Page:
ONE BIG UNION Industrial Workers of the World


“All workers of one big industry in one union; all unions of workers in one big labor alliance the world over.” [Text on bottom]

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The late 19th and early 20th centuries saw significant increases in wages and improved conditions for many workers across the United States, thanks in large part to the growth of organized labor unions. Despite the progress, tension and conflicting interests arose between the various unions in the industrial sector, prompting calls for further organizational unity.

The Industrial Workers of the World (I.W.W.), established in 1905, promoted a radical form of “One Big Union” in which industrial sectors were subdivided under a central departmental administration. This chart, issued in the back of an I.W.W. promotional booklet around 1922, outlines the organization of the proposed union.

Six numbered departments (Agriculture, Mining, Construction, Manufacture, Public Service, and Transportation) form the rim of the ‘wheel’, with their respective industrial sectors comprising the spokes. The I.W.W. Administration is the hub that holds the entire wheel together, as outlined in text at the bottom;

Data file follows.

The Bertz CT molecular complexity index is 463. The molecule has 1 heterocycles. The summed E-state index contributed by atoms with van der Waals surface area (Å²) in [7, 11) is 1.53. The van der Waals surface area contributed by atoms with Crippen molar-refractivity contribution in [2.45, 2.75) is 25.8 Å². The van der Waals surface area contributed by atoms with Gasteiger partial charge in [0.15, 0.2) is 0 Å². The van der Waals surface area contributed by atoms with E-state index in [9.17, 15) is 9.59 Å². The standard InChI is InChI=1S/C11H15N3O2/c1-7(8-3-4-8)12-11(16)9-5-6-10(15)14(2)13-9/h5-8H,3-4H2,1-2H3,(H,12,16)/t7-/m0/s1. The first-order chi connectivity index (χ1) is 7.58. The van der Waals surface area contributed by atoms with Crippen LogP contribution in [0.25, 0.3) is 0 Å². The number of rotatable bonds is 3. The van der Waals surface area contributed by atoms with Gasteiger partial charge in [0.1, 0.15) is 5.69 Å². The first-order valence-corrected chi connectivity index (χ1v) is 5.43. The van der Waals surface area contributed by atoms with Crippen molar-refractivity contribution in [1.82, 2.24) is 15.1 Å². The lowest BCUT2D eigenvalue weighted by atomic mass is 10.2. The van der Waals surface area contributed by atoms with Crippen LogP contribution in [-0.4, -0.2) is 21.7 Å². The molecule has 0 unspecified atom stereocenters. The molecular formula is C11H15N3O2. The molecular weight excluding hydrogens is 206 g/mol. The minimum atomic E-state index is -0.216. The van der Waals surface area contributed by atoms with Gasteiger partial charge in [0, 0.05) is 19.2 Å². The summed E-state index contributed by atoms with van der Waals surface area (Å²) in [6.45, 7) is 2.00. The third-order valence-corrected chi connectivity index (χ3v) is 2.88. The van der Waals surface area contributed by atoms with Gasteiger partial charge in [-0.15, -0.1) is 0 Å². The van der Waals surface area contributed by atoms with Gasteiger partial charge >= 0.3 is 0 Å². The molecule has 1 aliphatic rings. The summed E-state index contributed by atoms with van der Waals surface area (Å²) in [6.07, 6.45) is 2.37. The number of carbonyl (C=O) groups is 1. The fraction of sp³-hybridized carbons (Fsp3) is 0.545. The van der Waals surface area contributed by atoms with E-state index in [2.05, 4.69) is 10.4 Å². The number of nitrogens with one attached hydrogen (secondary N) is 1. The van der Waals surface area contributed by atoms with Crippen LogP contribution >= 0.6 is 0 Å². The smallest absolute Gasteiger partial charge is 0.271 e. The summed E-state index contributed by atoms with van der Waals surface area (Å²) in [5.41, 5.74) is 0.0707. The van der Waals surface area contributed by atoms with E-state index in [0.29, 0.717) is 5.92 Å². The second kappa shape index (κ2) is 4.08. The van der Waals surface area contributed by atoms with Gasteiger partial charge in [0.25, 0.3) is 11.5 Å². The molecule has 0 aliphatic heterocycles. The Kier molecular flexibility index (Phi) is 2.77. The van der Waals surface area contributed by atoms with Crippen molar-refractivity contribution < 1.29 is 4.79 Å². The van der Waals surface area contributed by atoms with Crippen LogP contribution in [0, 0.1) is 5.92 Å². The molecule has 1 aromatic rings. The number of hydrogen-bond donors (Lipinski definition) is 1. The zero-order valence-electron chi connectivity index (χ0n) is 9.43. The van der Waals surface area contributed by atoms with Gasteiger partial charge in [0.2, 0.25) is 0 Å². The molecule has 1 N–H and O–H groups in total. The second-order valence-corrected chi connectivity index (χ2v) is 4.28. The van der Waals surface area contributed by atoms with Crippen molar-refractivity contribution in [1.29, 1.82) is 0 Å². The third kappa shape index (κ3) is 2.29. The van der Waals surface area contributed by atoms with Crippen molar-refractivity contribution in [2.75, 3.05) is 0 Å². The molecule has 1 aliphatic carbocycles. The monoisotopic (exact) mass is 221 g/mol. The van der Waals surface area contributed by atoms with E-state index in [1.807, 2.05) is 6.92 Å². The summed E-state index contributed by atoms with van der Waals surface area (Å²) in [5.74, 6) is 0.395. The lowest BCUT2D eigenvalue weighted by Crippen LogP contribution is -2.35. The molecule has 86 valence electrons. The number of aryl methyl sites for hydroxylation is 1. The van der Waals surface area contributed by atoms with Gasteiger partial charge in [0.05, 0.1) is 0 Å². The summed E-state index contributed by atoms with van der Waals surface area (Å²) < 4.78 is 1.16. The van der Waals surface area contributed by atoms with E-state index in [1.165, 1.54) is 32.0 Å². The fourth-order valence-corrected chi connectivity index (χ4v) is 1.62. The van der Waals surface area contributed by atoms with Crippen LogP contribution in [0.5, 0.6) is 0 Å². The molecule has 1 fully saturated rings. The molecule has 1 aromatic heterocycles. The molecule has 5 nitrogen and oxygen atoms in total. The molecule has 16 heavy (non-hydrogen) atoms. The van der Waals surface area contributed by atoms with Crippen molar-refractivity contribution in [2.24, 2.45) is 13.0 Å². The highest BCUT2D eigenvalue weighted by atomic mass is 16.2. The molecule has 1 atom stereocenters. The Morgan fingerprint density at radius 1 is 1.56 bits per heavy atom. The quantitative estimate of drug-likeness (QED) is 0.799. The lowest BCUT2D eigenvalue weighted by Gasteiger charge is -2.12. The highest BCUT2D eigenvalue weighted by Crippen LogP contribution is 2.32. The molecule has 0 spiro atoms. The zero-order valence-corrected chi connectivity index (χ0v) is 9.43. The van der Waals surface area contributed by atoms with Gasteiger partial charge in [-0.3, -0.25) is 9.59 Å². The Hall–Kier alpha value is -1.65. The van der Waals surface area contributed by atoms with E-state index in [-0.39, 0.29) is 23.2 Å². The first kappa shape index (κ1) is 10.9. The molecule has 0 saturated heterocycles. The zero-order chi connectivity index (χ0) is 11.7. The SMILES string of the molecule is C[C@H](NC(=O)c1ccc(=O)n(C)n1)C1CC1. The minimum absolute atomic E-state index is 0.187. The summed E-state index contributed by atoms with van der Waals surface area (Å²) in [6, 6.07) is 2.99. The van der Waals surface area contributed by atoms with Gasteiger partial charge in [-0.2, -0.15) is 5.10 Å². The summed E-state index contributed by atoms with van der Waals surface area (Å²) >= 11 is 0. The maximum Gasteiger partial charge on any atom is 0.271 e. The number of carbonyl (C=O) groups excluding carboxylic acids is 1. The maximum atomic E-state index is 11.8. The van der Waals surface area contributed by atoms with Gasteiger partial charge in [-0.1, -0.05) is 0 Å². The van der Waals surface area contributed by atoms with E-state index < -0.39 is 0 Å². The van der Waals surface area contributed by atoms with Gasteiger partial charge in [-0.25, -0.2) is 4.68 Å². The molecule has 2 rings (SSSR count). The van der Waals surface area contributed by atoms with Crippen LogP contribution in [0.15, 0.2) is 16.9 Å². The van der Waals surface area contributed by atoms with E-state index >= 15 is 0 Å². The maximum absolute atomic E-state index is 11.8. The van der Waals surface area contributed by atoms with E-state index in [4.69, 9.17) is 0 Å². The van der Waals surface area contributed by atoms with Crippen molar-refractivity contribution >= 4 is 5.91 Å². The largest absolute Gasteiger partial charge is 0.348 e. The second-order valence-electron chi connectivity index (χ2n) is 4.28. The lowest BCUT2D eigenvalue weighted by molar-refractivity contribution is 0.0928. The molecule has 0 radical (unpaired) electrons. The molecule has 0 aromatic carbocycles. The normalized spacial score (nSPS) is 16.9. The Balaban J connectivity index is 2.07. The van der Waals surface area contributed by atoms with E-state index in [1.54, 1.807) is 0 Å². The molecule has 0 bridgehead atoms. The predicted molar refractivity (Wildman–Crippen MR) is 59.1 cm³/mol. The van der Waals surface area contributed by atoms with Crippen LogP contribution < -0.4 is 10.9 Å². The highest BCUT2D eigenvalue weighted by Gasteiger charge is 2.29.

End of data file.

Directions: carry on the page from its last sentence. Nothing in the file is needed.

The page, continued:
“Study the Chart and observe how this organization will give recognition to control of shop affairs, provide perfect industrial unionism, and converge the strength of all organized workers to a common center, from which any weak point can be strengthened.”

The message must have been effective, as membership in the I.W.W. grew, albeit haphazardly, between 1910 and the early 1920s. A series of political crackdowns, resistance from existing unions, and leadership crises led to a precipitous decline starting around 1924.


Map Details

Publication Date: c. 1922

Author: Industrial Workers of the World

Sheet Width (in): 13.75

Sheet Height (in): 16.50

Condition: B+

Condition Description: Folding chart, moderately toned, affixed to the back cover of a 32 pp. booklet with stapled binding (detached but present and in good condition). Creased and worn along former fold lines, including a bit of separation at the bottom fold intersection. A 5" tear along the top center of the sheet has been repaired on the verso with archival tape.


1 in stock